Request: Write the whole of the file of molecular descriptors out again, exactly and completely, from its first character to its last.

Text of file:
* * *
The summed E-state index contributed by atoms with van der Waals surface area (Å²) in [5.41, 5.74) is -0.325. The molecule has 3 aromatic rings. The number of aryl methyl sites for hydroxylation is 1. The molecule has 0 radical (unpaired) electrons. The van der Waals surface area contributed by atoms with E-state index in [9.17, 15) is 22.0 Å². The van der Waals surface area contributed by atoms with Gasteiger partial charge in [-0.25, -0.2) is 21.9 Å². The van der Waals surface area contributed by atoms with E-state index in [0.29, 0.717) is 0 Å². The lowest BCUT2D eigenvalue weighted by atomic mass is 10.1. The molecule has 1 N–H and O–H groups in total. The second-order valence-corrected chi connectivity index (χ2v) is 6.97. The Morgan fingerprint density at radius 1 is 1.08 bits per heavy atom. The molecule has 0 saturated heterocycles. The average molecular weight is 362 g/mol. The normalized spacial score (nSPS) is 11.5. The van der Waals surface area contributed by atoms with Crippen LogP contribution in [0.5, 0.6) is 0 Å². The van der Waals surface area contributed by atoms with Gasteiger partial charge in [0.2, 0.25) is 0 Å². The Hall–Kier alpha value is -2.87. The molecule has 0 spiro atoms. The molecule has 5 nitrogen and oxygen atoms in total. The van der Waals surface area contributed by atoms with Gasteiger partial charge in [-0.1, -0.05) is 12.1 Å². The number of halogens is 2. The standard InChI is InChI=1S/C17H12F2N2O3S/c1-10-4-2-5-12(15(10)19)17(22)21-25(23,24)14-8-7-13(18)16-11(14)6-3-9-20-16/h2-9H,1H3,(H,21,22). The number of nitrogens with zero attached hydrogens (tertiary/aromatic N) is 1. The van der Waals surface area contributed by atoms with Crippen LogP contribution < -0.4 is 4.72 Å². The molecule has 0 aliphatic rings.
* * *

The summed E-state index contributed by atoms with van der Waals surface area (Å²) in [5.41, 5.74) is -0.325. The molecule has 3 aromatic rings. The number of aryl methyl sites for hydroxylation is 1. The molecule has 0 radical (unpaired) electrons. The van der Waals surface area contributed by atoms with E-state index in [9.17, 15) is 22.0 Å². The van der Waals surface area contributed by atoms with Gasteiger partial charge in [-0.25, -0.2) is 21.9 Å². The van der Waals surface area contributed by atoms with E-state index in [0.29, 0.717) is 0 Å². The lowest BCUT2D eigenvalue weighted by atomic mass is 10.1. The molecule has 1 N–H and O–H groups in total. The second-order valence-corrected chi connectivity index (χ2v) is 6.97. The Morgan fingerprint density at radius 1 is 1.08 bits per heavy atom. The molecule has 0 saturated heterocycles. The average molecular weight is 362 g/mol. The normalized spacial score (nSPS) is 11.5. The van der Waals surface area contributed by atoms with Crippen LogP contribution in [0.5, 0.6) is 0 Å². The van der Waals surface area contributed by atoms with Gasteiger partial charge in [0.2, 0.25) is 0 Å². The Hall–Kier alpha value is -2.87. The molecule has 0 spiro atoms. The molecule has 5 nitrogen and oxygen atoms in total. The van der Waals surface area contributed by atoms with Gasteiger partial charge in [-0.1, -0.05) is 12.1 Å². The number of halogens is 2. The standard InChI is InChI=1S/C17H12F2N2O3S/c1-10-4-2-5-12(15(10)19)17(22)21-25(23,24)14-8-7-13(18)16-11(14)6-3-9-20-16/h2-9H,1H3,(H,21,22). The number of nitrogens with zero attached hydrogens (tertiary/aromatic N) is 1. The van der Waals surface area contributed by atoms with Crippen LogP contribution < -0.4 is 4.72 Å². The molecule has 0 aliphatic rings.